What classes do you teach?

Currently, I teach a cycling class, I teach barbell, and then also I teach a hot yoga sculpt class.

Tell me about the cycle classes you led during Pride month.

For Pride, for years now, I’ve probably done four or five Pride classes at different places where I’ve worked because it’s part of who I am, I’m a strong ally. So I did a Pride Ride at Life Time for the first time, and I just wanted to make sure that I was highlighting LGBT artists and also LGBT icons within the ride. It’s just something that I’ve tried to promote as an ally—you don’t have to be a part of a community to support and respect that community.

Why do you think it’s important to have LGBTQIA+ representation in the gym?

For me, it’s an expression of who I am. When you teach, it’s not just [a] barbell [class], it’s an expression of who you are, the music that you select, the exercises that you select. For me, it’s important to just express who I am and what I enjoy and what I support.

How will you continue pushing for representation going forward?

At CorePower, I also did a Pride yoga sculpt, a community-based donation class, so no one had to pay, but we asked that they donated to the Trevor Project. At the beginning of that class, I talked about how it’s great during Pride Month where businesses have flags that are outside and you know that they are LGBT friendly, but [on] July 1, that stuff comes down. We really need to think about who we are supporting year-round, and as a Black, straight, cisgender female, I understand how I walk into spaces sometimes—in group fitness spaces—and I am the only one. You’re always wondering, “Who is for me? Who is against me?” So, you know, I just talked about that at the beginning of that particular class, how the flags indicate support and respect—but what happens on July 1 and the rest of the year?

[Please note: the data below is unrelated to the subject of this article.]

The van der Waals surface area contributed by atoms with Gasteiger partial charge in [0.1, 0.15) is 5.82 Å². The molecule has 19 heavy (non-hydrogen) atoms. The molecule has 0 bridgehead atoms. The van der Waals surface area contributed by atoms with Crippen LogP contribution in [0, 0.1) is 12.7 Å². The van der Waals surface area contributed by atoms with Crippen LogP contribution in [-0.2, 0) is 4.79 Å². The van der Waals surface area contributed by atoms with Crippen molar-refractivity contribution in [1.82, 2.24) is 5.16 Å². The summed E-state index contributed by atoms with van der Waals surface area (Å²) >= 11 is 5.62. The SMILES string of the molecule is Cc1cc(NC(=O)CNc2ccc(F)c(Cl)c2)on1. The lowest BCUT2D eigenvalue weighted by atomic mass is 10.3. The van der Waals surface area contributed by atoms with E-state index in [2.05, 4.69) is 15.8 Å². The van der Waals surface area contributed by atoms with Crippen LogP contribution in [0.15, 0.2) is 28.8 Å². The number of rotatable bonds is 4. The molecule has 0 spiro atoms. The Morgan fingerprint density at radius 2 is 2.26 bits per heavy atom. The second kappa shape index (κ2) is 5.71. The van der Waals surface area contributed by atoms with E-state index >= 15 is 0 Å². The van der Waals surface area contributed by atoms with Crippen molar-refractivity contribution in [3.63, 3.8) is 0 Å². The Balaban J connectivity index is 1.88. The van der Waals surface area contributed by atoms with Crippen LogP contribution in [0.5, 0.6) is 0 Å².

What are your favorite moments from your Pride Rides?

For Pride, [one of] my favorite moments is “Kill the Lights”—I love that song. I’ve seen one of my favorite drag queens perform it in Pittsburgh, Lola LeCroix. I love that song because it reminds me of the performance I saw with her, but then also it’s an [LGBTQIA] artist. And then one of our local drag queens, Emory Starr, actually came to class and I played one of her songs, too. So those are my two favorite moments, besides the energy and the love that was coming out of the class, but just purposely putting this playlist together that features a lot of trans artists, which I know that there’s a lot of discrimination against trans people.

Is there anything else you’d like to say about these classes and the work that you do?

I’ve been doing this for well over 10 years, and I just love to see the transformation that happens with people in class. You can come in and have a shitty day, and I feel like by the time you leave class, it’s the best decision you’ve made that day for yourself. 

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